Mike Russell, Chief operating officer, United Construction

We each take away our own lessons from the great recession. For me, the great recession has caused our businesses to focus more on customer service, getting creative, being flexible, developing and running leaner operations. I think we’ve all learned that when it comes to managing the economy, there are no real experts. Accurate political, economic and financial forecasting is almost impossible today. These issues contribute to ongoing business uncertainty, and drives home the fact that the effects of this recession on our nation, our state, our people and our businesses are yet to be fully understood, seen or realized.

Bart Marks, CEO, Rogers Jewelry

Few people have money for luxuries in this economy. Fortunately, many of the things we sell, particularly diamonds, high-end watches and gold, go well beyond luxury, they’re rites of passage; symbols of commitment and achievement. All of these items have increased in value during the recession, which says to me that consumers understand the power and importance of iconic jewelry, enduring values that have always stood the test of time and can be passed down from generation to generation. Even in difficult times, perhaps especially in difficult times, the need to celebrate the most important moments and people in our lives remains.

Mike Wurm, Chief operating officer, Boys & Girls Club of Truckee Meadows

I’ve learned many lessons during this economic downturn. I’ve learned to look at all possibilities, to keep an open mind and to look for opportunities in unusual places. By creating new partnerships, we’ve been able to continue growing throughout the recession. We created a new art program by merging with a struggling non-profit and were also able to open and staff a Washoe County building that was set to close. Now, instead of an empty building, 100 kids per day are being served. I’ve learned to ask, “Is this going to help more kids?” The answer should always be “Yes.”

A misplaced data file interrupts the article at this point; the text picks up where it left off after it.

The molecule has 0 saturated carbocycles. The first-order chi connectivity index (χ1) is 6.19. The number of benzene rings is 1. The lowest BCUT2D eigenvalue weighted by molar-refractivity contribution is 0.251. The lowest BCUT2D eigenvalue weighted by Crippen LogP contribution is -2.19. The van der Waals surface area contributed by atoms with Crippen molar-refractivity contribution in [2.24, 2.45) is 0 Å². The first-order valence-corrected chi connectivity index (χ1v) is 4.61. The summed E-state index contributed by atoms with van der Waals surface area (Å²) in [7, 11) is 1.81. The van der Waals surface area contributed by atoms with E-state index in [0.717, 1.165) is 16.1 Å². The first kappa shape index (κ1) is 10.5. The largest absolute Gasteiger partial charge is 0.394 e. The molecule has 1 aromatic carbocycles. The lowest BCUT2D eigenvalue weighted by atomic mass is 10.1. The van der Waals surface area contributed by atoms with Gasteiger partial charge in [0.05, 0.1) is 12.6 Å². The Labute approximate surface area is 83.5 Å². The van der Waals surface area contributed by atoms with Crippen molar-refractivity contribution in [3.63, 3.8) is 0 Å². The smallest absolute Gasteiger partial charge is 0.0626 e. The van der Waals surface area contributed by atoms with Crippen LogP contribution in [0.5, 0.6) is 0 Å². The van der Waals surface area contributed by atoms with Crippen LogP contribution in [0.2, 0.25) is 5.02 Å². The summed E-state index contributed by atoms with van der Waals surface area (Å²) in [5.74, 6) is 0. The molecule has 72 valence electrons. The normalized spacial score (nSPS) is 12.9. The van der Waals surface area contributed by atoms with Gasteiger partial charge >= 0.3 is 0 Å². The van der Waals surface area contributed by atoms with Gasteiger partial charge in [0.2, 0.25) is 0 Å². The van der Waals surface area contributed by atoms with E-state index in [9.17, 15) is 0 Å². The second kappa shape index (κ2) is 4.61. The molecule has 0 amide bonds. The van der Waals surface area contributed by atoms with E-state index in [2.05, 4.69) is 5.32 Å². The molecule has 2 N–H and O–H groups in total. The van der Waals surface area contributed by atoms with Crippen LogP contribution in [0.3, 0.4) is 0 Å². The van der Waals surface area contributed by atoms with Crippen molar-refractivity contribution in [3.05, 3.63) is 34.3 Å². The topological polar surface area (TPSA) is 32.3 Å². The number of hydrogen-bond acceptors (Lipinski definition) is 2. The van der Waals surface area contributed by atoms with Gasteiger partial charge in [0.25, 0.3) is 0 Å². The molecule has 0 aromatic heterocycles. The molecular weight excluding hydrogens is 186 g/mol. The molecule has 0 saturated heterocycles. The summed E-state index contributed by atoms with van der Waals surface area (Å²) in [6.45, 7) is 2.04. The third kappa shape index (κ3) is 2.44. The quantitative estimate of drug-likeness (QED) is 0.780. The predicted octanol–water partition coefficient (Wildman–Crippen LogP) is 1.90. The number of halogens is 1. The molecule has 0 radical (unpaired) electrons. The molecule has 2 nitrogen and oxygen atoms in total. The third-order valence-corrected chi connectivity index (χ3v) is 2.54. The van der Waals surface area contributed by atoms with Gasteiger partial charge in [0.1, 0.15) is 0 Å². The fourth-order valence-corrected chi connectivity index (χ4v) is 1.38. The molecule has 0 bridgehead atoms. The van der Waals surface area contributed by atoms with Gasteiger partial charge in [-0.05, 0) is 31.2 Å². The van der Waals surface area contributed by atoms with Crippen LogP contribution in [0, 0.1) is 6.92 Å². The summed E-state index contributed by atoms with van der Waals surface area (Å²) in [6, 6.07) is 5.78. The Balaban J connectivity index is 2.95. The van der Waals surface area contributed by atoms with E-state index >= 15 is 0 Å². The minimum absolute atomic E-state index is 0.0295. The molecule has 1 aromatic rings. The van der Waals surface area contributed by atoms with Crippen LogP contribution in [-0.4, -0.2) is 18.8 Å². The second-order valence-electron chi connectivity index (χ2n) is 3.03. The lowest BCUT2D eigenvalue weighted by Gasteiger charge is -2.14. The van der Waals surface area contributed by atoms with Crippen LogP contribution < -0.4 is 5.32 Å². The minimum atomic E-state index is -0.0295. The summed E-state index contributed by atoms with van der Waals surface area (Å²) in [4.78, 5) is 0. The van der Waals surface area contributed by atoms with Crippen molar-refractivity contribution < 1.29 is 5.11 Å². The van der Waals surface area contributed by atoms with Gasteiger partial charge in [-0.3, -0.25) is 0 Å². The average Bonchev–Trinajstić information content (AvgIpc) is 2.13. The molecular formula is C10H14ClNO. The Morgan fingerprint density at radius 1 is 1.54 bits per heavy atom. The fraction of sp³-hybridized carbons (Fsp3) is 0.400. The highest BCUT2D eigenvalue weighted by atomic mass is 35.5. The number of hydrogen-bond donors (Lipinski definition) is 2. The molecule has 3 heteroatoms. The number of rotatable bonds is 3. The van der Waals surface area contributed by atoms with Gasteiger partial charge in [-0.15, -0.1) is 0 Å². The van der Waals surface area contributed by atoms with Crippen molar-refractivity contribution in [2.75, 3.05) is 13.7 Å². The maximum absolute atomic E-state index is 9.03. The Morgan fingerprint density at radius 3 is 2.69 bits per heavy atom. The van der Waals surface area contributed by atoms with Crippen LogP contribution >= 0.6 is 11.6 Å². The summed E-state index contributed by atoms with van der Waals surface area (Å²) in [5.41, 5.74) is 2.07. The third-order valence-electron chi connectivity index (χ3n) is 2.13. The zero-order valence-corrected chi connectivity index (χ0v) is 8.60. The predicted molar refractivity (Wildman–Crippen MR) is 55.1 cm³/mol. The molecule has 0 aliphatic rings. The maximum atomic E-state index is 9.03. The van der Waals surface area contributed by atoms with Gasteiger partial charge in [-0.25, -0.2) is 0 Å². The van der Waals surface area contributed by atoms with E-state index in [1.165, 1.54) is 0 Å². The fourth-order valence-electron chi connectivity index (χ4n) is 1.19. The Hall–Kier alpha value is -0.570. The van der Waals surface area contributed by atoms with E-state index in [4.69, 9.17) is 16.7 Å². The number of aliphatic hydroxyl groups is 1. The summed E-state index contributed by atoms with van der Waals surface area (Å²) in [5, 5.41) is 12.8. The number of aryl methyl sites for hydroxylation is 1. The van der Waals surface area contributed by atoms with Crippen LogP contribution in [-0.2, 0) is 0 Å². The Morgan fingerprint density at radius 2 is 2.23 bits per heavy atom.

Jamie Cooke, Financial coach, MC2 Wealth Solutions

In my capacity as a financial advisor during this recession, I’ve seen grown men cry, mild-mannered people get angry, hopelessness in eyes of the jobless and compassionate people pulling together to provide financial support to others. Times like these test our strength, integrity and spirit. I’ve learned to let go of the small stuff and be grateful for the opportunity to help others. Today we have thousands of citizens reaching retirement age who will never experience financial peace of mind. If I’ve learned anything from the recession, it’s to pay yourself first, live debt-free and give to those in need.

Jana Smoley, Executive director, Reno-Tahoe Open

Many people view the RTO solely as a special event, but we are in fact a non-profit organization benefiting other charities through the power of the PGA Tour brand. As a non-profit, the RTO has experienced firsthand the importance of giving back to others, and this recession has magnified that need in our community. In addition, it has reiterated the importance of proving to our sponsors the value they’re receiving from an investment in the tournament. It’s no longer enough just to be involved in a high-profile event. You have to prove your worth.